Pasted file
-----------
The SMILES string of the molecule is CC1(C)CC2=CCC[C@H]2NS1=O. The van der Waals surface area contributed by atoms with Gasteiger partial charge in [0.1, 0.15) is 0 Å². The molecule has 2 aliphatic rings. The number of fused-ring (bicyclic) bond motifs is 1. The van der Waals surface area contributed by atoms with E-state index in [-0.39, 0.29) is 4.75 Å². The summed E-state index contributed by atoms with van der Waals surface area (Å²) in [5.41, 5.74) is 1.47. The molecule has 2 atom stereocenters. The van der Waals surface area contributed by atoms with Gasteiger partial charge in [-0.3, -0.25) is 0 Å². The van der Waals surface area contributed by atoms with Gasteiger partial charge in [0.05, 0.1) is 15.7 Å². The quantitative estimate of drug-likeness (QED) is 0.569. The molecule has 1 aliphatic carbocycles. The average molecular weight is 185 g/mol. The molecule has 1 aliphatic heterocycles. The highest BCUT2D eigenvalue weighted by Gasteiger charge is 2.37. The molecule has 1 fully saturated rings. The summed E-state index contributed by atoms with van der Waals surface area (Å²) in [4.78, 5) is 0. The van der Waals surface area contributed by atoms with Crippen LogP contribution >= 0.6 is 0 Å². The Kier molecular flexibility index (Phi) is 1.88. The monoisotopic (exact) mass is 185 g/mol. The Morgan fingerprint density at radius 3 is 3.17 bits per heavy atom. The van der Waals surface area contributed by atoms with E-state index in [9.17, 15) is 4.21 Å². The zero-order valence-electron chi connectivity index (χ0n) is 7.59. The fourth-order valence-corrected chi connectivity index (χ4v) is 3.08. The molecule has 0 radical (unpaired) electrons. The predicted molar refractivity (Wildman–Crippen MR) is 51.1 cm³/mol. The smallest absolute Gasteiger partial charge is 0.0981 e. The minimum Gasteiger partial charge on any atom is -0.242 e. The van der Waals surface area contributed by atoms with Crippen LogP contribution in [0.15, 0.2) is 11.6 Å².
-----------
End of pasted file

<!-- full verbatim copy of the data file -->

The SMILES string of the molecule is CC1(C)CC2=CCC[C@H]2NS1=O. The van der Waals surface area contributed by atoms with Gasteiger partial charge in [0.1, 0.15) is 0 Å². The molecule has 2 aliphatic rings. The number of fused-ring (bicyclic) bond motifs is 1. The van der Waals surface area contributed by atoms with E-state index in [-0.39, 0.29) is 4.75 Å². The summed E-state index contributed by atoms with van der Waals surface area (Å²) in [5.41, 5.74) is 1.47. The molecule has 2 atom stereocenters. The van der Waals surface area contributed by atoms with Gasteiger partial charge in [-0.3, -0.25) is 0 Å². The van der Waals surface area contributed by atoms with Gasteiger partial charge in [0.05, 0.1) is 15.7 Å². The quantitative estimate of drug-likeness (QED) is 0.569. The molecule has 1 aliphatic carbocycles. The average molecular weight is 185 g/mol. The molecule has 1 aliphatic heterocycles. The highest BCUT2D eigenvalue weighted by Gasteiger charge is 2.37. The molecule has 1 fully saturated rings. The summed E-state index contributed by atoms with van der Waals surface area (Å²) in [4.78, 5) is 0. The van der Waals surface area contributed by atoms with Crippen LogP contribution >= 0.6 is 0 Å². The Kier molecular flexibility index (Phi) is 1.88. The monoisotopic (exact) mass is 185 g/mol. The Morgan fingerprint density at radius 3 is 3.17 bits per heavy atom. The van der Waals surface area contributed by atoms with E-state index in [9.17, 15) is 4.21 Å². The zero-order valence-electron chi connectivity index (χ0n) is 7.59. The fourth-order valence-corrected chi connectivity index (χ4v) is 3.08. The molecule has 0 radical (unpaired) electrons. The predicted molar refractivity (Wildman–Crippen MR) is 51.1 cm³/mol. The smallest absolute Gasteiger partial charge is 0.0981 e. The minimum Gasteiger partial charge on any atom is -0.242 e. The van der Waals surface area contributed by atoms with Crippen LogP contribution in [0.15, 0.2) is 11.6 Å².